#365take2 — or, A letter without expectation.
Posted by Sep 21, 2018
There is so much to write in a blog about female leadership in the nonprofit arts world. This conversation includes so many marginalized communities, which invariably intersect. I can’t possibly do justice, and don’t think anyone expects me to write that manifesto. Except maybe myself. Which is maybe half of the issue at hand. Instead I’ll just share some perspectives and ruminations. I think, organize, and write in bullet points, so there may be some jumping around.
I believe in transparency, especially when such a hot topic is at hand. I’ve been incredibly lucky in my professional and personal life. My experiences in adversity are real, but they are also privileged. I’m white, come from a wonderfully loving home, and am able-bodied. I have generally been surrounded by supportive people—women—family, friends, coworkers. I don’t have a lot of stories about being held back or feeling discrimination, but that doesn’t mean I don’t have them.
The Nonprofit Leadership Workbook for Women notes that while 73% of all nonprofit employees are women, we only account for 45% of nonprofit CEOs. Slightly better than the 5% of female CEOs in the Fortune 500. I was honored to become the executive director of my organization very early in career, well before I was ready. But that’s the thing about women, right? We face challenges head on. We take advantage of opportunities when they arise. We figure it all out as we go. We must. We’re spending our days making the world a better place.
Being a woman in a leadership position today means responsibility: being a role model, being thoughtful, and being more things than our male counterparts have to be. Is that because men are more direct? Is it a bad thing to think so much about a decision? It’s a lot of pressure. I make so many decisions each day I can’t decide what to eat for dinner. Most of the women I know thrive under pressure. Deadlines drive our to-do list. Appointments are carved out of 24 hours. Most women seem to fit 30 hours into a day.
Encouraging others is certainly part of our work. I’ve watched women I’ve worked with and mentored grow past their role and on to the next chapter. Sending bittersweet congratulations. I love them and want them to follow their hearts, interests, and opportunities. But there is always that part of me that yearns for them to stay longer than they should. Being a leader is being able to let go.
When I think about the arts today I think about endless opportunity, endless creativity. Struggles exist, and I’m there with you, raising my hand for injustice, for persistence. And I think about all the things possible today that weren’t in 2008. Or in 1998. It’s actually a bit strange for me to write an optimistic essay. I’ve always found myself rather skeptical and worried. History moves slowly, and it’s odd to think of oneself in the midst of it. I’m ready for the great change, and wonder when I’ll experience the moment when I can say, “This is it, a just world.”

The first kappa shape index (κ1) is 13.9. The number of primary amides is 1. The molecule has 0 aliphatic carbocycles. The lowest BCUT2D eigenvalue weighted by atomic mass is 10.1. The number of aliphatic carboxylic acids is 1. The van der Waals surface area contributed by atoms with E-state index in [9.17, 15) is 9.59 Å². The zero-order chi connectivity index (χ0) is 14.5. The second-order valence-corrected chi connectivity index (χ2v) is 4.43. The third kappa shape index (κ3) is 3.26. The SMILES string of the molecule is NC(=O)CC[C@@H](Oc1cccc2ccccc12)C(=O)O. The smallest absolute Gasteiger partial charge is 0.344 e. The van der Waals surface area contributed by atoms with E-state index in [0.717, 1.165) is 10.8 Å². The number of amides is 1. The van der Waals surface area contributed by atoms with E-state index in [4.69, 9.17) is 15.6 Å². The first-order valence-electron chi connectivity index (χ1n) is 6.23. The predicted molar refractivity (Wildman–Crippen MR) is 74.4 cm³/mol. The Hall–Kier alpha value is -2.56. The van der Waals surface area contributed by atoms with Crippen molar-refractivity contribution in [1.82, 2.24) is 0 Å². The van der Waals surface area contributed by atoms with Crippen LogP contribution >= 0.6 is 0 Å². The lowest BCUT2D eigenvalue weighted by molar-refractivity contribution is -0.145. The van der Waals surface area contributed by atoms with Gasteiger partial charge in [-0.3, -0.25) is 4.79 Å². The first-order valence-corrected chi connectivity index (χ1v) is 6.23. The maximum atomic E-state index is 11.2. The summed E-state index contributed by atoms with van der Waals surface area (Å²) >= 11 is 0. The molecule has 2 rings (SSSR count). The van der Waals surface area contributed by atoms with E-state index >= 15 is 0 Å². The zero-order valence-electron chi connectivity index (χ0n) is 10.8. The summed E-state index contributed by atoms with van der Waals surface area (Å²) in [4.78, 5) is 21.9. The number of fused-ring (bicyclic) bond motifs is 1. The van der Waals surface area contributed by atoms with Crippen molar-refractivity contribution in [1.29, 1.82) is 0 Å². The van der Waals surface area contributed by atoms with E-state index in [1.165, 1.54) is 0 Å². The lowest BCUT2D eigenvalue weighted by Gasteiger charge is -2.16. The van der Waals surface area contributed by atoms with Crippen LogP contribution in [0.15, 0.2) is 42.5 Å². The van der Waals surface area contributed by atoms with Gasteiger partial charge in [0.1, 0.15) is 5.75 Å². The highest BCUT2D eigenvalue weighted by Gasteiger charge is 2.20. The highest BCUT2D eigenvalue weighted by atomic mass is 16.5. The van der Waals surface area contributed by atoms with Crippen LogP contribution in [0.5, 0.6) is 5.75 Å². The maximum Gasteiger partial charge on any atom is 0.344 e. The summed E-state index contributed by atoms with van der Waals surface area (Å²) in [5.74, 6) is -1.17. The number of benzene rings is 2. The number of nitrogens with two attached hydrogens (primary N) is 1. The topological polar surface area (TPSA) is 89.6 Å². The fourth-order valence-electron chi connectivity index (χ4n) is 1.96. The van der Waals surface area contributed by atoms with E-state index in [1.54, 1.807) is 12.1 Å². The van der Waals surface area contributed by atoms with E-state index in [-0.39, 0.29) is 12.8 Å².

At my organization, 80% of our budget goes to paying employees and contractors. The majority are amazing, strong, passionate women running art galleries, teaching young people, maintaining spreadsheets, communicating value, making value. They are my colleagues, mentors, friends, and support network. I could easily fill 700 words with their names. I think I tell and show them often enough that I appreciate everything they are and do. But it never hurts to say it one more time.
A couple years ago I tried writing #365letters (#eventhoughineverputthemonline). Handwritten postcards to folks in my life. A sort of dying art and internet challenge where you do one thing every day of the year. My Rolodex (ok, Gmail contacts) had more email addresses than home addresses, so I used a lot of work addresses, which just meant brightening a different inbox. I didn’t totally meet my goal. Pro tip: don’t keep an electronic list of your handwritten project—you never know when your phone will die. But I got close to my goal and I got in touch with a lot of people I might not have otherwise. I loved the idea of people getting something in the mail that wasn’t anything with expectation. People still tell me stories about which bird was on their postcard. We ask so much of ourselves, our loved ones, our colleagues. Maybe we can give ourselves and others a break. Maybe I’ll have to make 2019, #365take2.
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